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Sanders' biggest challenge: voter turnout

Sanders' biggest challenge: voter turnout

02/10/16 09:47PM

Jaime Harrison, chairman of the South Carolina Democratic Party, talks with Rachel Maddow about how well Bernie Sanders has been able to establish a political operation in South Carolina, and the demographics Sanders will have to reach. watch

Wednesday's Mini-Report, 2.10.16

02/10/16 05:30PM

Today's edition of quick hits:
* More on this in the morning: "New Jersey Gov. Chris Christie will end his presidential bid on Wednesday after a disappointing sixth place finish in the New Hampshire Republican primary, NBC News confirms."
* It's impossible to overstate how much is on the line: "The Supreme Court's surprise decision Tuesday to halt President Obama's climate change regulation could weaken or even imperil the international global warming accord reached with great ceremony in Paris less than two months ago, climate diplomats said."
* Afghanistan: "The United States Army will deploy hundreds of soldiers to the southern Afghan province of Helmand, where government forces have been pushed to the brink by Taliban militants, a military spokesman said Tuesday."
* The "determined to strike" framing sure does ring a bell, doesn't it? "Leaders of the Islamic State are determined to strike targets in the United States this year, senior U.S. intelligence officials said Tuesday, telling lawmakers that a small group of violent extremists will attempt to overcome the logistical challenges of mounting such an attack."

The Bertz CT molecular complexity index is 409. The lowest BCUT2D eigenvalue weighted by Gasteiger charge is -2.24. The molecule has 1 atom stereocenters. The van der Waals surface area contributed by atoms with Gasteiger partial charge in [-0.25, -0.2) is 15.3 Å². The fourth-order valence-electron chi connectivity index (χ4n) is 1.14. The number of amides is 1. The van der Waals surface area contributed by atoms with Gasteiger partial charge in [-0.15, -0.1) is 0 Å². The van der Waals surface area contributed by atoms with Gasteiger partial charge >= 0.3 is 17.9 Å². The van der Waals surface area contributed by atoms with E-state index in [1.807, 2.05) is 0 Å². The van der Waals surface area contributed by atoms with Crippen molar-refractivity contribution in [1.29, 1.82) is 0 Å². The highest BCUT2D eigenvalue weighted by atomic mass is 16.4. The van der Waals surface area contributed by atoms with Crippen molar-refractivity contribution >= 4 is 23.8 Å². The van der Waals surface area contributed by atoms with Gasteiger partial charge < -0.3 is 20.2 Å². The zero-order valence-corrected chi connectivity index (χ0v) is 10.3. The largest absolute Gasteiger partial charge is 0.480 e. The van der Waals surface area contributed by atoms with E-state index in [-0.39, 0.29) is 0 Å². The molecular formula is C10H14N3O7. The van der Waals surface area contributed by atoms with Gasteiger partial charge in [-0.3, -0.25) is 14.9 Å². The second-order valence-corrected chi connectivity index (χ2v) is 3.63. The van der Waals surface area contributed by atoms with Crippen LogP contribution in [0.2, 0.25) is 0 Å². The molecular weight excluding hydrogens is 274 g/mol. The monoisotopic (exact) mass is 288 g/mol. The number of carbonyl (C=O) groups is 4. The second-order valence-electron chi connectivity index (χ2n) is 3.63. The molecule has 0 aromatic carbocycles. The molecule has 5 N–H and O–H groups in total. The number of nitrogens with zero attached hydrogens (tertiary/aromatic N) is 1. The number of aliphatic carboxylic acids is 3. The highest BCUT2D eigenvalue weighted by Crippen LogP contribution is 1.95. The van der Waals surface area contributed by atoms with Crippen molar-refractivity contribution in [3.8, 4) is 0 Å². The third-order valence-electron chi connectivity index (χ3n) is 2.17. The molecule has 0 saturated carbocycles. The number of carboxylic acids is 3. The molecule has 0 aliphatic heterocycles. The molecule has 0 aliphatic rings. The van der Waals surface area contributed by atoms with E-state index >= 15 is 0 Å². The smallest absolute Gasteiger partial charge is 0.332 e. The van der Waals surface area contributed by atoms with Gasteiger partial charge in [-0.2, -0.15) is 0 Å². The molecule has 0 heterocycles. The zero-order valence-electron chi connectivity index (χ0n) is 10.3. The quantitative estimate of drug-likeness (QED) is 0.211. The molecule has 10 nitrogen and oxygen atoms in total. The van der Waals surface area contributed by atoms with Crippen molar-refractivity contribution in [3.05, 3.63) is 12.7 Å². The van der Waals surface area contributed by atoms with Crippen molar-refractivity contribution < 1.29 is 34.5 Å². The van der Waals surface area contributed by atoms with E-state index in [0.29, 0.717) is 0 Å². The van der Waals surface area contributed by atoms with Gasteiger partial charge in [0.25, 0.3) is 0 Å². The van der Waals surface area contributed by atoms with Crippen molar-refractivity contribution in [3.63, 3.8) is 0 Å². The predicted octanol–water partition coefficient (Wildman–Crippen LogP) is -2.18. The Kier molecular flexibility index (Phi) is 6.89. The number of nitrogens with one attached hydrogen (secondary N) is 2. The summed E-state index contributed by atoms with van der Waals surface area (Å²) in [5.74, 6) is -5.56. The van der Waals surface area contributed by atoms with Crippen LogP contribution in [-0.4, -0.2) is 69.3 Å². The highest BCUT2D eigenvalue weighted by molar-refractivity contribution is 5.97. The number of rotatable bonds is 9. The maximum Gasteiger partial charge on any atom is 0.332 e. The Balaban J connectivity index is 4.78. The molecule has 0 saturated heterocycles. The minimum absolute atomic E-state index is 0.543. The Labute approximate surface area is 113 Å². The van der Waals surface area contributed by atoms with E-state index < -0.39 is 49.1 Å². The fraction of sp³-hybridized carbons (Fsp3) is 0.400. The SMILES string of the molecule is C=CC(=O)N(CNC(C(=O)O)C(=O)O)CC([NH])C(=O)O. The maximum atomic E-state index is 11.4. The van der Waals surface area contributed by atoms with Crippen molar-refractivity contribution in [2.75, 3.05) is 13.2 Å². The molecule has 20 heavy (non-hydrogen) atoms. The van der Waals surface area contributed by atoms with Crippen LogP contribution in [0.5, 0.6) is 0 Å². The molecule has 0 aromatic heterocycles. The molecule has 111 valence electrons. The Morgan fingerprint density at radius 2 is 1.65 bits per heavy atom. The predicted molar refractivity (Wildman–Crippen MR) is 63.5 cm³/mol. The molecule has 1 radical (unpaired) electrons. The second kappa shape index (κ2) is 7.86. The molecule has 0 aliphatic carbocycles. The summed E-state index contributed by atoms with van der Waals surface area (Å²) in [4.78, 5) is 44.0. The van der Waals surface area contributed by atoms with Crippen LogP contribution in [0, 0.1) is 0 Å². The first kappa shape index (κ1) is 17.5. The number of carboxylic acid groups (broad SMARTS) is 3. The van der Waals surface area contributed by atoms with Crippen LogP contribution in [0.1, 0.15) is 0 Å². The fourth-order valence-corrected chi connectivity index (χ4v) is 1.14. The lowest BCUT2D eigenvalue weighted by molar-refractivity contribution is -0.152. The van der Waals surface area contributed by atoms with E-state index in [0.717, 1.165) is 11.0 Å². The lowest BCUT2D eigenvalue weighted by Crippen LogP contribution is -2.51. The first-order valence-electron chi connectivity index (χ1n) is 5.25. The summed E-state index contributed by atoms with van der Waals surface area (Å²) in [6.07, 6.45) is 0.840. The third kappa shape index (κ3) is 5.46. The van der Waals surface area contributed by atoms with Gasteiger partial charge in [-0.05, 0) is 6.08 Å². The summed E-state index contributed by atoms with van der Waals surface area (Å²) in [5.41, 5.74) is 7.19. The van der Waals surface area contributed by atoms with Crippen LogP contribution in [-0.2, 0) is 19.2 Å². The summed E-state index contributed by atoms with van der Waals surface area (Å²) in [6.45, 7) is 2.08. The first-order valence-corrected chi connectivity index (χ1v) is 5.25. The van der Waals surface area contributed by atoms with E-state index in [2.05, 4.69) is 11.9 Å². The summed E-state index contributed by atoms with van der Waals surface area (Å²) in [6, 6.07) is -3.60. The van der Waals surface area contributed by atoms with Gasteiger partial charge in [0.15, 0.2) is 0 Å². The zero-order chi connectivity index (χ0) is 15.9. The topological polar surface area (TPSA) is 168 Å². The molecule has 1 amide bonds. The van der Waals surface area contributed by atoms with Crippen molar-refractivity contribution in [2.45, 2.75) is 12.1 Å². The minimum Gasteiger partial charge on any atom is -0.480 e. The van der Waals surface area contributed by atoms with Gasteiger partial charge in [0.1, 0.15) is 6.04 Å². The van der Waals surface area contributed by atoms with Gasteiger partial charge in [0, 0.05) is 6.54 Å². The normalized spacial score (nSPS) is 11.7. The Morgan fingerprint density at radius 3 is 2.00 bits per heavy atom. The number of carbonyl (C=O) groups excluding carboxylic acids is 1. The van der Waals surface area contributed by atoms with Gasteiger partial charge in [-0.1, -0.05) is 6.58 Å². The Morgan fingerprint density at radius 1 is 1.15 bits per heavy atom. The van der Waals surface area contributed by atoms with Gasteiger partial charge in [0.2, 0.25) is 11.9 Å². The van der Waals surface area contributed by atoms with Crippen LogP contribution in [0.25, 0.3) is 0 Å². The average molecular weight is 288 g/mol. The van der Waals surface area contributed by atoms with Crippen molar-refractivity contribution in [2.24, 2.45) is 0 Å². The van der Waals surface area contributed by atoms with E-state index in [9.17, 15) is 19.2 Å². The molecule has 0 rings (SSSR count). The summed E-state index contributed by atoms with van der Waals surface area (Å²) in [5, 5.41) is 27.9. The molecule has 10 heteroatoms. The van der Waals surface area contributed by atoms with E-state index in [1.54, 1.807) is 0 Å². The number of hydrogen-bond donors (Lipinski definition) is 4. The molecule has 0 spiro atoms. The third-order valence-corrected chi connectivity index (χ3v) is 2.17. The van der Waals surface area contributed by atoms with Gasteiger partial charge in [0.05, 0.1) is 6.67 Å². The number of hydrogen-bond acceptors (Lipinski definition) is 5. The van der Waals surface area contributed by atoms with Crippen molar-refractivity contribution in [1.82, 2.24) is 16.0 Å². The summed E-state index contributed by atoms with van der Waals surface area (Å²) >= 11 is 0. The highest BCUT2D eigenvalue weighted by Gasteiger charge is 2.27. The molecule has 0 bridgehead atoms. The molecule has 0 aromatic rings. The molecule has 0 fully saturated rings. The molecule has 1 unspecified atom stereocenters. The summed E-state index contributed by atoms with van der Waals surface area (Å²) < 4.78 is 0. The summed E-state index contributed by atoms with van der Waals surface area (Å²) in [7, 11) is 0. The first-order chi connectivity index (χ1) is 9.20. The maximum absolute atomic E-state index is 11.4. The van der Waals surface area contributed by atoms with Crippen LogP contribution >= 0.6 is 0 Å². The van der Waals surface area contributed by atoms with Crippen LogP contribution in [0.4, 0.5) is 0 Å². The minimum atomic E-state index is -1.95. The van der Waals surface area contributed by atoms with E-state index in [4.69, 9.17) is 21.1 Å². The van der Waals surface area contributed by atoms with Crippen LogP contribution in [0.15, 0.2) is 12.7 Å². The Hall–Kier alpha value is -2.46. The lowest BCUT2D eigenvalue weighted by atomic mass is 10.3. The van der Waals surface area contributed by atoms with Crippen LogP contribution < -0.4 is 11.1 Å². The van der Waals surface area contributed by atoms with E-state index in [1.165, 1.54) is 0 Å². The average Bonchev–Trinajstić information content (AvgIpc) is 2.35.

* Ferguson, Mo.: "Faced with one of the most monumental decisions in its city's history, the Ferguson City Council voted to attach conditions to a consent decree with the federal government. The move is not sitting well with some of the embattled city's residents – or the Department of Justice."
* CDC: "If you want to know how quickly the Zika virus will spread, just look at what happened in Puerto Rico with a related virus, chikungunya, the head of the Centers for Disease Control and Prevention said Wednesday."
Republican presidential candidate Carly Fiorina fields questions from the press following the “happy hour” debate hosted by Fox News at the Quicken Loans Arena August 6, 2015 in Cleveland, OH. (Photo by Scott Olson/Getty)

Carly Fiorina exits stage right

02/10/16 04:01PM

Last night, following another failed primary race, Republican presidential hopeful Carly Fiorina told supporters, "We are going to keep going." Evidently, that wasn't quite true.
Carly Fiorina dropped out of the presidential contest on Wednesday, after scoring just 4 percent of votes in New Hampshire's Republican primary.
"While I suspend my candidacy today, I will continue to travel this country and fight for those Americans who refuse to settle for the way things are and a status quo that no longer works for them," the former Hewlett-Packard executive said in a statement.
Fiorina's full statement is available on her Facebook page. The California Republican ended her candidacy after finishing in seventh place in New Hampshire, picking up about 4% of the vote, which followed a seventh-place finish in Iowa, where she received less than 2% of the vote.